Today I thought I would look back at one of the pre-publishing steps – Getting an ISBN.
Getting an ISBN (International Standard Book Number), is one of the final steps before publishing. Without one, it’s basically impossible to sell the book! For example, Kindle Direct Publishing and Createspace will not publish a book without an ISBN (Createspace even gives you an option to get an ISBN directly from them).
Different countries have different processes for getting an ISBN. Being Canadian, I used The Canadian ISBN Service System (CISS), part of Library and Archives Canada.
The first thing I had to do was join CISS. Originally, I thought this would be something akin to creating an account on any website – 5 minutes and Boom, account created. Then I’d have to apply for an ISBN and wait who knows how long for that. But I was wrong.
Instead of just registering as an author, I was registering as a publisher. Then when I was done I received a notification that my account would need 5-10 business days to be validated and approved. Yikes, wasn’t expecting that!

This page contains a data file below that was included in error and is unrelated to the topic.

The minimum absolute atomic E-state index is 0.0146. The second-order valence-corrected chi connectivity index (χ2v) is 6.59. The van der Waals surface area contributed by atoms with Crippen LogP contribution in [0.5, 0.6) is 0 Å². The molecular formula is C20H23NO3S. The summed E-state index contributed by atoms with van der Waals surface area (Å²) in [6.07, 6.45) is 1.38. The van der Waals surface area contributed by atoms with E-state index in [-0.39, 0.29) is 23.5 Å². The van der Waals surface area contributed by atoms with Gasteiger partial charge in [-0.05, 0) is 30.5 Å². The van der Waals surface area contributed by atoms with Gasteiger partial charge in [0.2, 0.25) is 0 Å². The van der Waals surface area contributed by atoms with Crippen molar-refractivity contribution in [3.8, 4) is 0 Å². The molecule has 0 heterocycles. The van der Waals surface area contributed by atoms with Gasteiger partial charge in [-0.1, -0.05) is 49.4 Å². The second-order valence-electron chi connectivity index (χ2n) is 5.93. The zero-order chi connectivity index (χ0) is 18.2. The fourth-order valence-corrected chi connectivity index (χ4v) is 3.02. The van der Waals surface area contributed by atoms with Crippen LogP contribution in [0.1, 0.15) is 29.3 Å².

As luck would have it, though, it took approximately 1 business day to validate my account. What? This is a branch of the government we’re talking about? I won’t lie, I thought 5-10 business days was going to be government speak for 1-2 months. So huge props to whoever is running CISS so efficiently! From that point, getting an ISBN was as easy as could be, thanks to some extra help from CISS in the form of a very detailed email.
It turns out the website is going to be overhauled in a few months, drastically streamlining the ISBN application process. This is a really good thing, because that form looked pretty complicated, and I would have had no idea what to put down for half of the questions.
Fortunately, CISS is aware of this, and sent out a helpful email letting me know I could ignore most of the questions and only needed to fill in a select few fields. I must say, I’m really happy they took the extra step to send that info out along with my registration approval because it made the ISBN registration very quick and painless.
An important note for anyone planning to release a book in both paperback and ebook – you need two ISBN’s – one for each version. This is super easy though, you just fill out a form for each one and the only difference is an ebook is “Electronic Book Text” in the Product Form drop down menu instead of “Book”.
And that’s it! All done! The ISBN’s were generated immediately because I was already assigned an ISBN prefix when my publisher account was approved. As a result the entire process ended up taking far less time than I anticipated, was totally free, and I was able to publish earlier than I’d planned.